Featuring Adam Clulow, Professor at the University of Texas at Austin Department of History.
In 1621, Japanese soldiers participated in a massive Dutch East India Company invasion of the Banda islands in Southeast Asia. Pressed into service as executioners, they were involved in the opening act of a violent campaign to pacify a key territory in the Dutch empire. Just two years later, Japanese soldiers found themselves facing the executioner’s blade as they were accused of plotting against the Company on the nearby island of Ambon. These two episodes in 1621 and 1623 encapsulate the Dutch East India Company’s shifting relationship with the Japanese recruits that it transported to Southeast Asia to wage war on its behalf. This talk will explore the Company’s short-lived experiment with recruiting Japanese military labor and how this can be located within the wider history of the Japanese diaspora in seventeenth century Southeast Asia. In the last part of the talk, I will turn to examine the surprising resilience of Japanese communities both in the Dutch overseas empire and more generally across the region.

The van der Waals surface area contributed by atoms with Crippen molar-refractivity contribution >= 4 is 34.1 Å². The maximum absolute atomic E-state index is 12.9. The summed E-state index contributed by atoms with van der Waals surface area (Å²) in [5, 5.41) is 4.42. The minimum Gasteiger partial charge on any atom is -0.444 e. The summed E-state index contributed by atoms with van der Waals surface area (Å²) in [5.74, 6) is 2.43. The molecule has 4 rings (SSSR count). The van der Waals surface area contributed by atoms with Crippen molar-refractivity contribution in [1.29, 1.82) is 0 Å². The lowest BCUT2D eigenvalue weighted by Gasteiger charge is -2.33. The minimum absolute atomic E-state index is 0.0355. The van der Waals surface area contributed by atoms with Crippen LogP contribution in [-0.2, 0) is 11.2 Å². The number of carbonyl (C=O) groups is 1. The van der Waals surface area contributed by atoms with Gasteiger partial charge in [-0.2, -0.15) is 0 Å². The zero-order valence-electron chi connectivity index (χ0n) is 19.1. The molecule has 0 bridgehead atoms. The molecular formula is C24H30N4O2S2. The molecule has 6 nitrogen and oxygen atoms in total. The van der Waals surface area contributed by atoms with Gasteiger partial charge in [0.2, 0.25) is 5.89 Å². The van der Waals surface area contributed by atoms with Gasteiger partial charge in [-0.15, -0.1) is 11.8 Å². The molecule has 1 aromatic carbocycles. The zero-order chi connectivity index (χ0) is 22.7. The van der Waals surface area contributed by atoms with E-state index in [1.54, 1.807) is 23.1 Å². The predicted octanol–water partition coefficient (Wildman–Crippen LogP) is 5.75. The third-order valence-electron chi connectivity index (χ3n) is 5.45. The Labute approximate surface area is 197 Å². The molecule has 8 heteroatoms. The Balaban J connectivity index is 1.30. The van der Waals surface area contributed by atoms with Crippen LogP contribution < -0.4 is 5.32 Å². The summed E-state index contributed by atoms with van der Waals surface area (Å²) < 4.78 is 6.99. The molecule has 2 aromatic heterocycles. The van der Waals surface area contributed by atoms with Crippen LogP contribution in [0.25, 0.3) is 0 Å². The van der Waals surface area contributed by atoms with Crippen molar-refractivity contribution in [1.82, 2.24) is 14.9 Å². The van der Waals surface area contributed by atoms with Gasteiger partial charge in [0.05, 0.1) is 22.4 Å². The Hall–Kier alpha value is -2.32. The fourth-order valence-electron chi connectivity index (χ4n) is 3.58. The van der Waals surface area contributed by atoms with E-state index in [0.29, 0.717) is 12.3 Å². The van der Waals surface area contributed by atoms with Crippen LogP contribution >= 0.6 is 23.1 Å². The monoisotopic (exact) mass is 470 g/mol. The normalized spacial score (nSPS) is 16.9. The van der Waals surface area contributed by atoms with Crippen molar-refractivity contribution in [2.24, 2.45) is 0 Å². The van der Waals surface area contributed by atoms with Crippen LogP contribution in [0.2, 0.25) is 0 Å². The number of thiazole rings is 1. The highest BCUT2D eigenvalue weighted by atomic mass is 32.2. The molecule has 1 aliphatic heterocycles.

This colloquium series is made possible by the generous support of the U.S. Department of Education Title VI grant.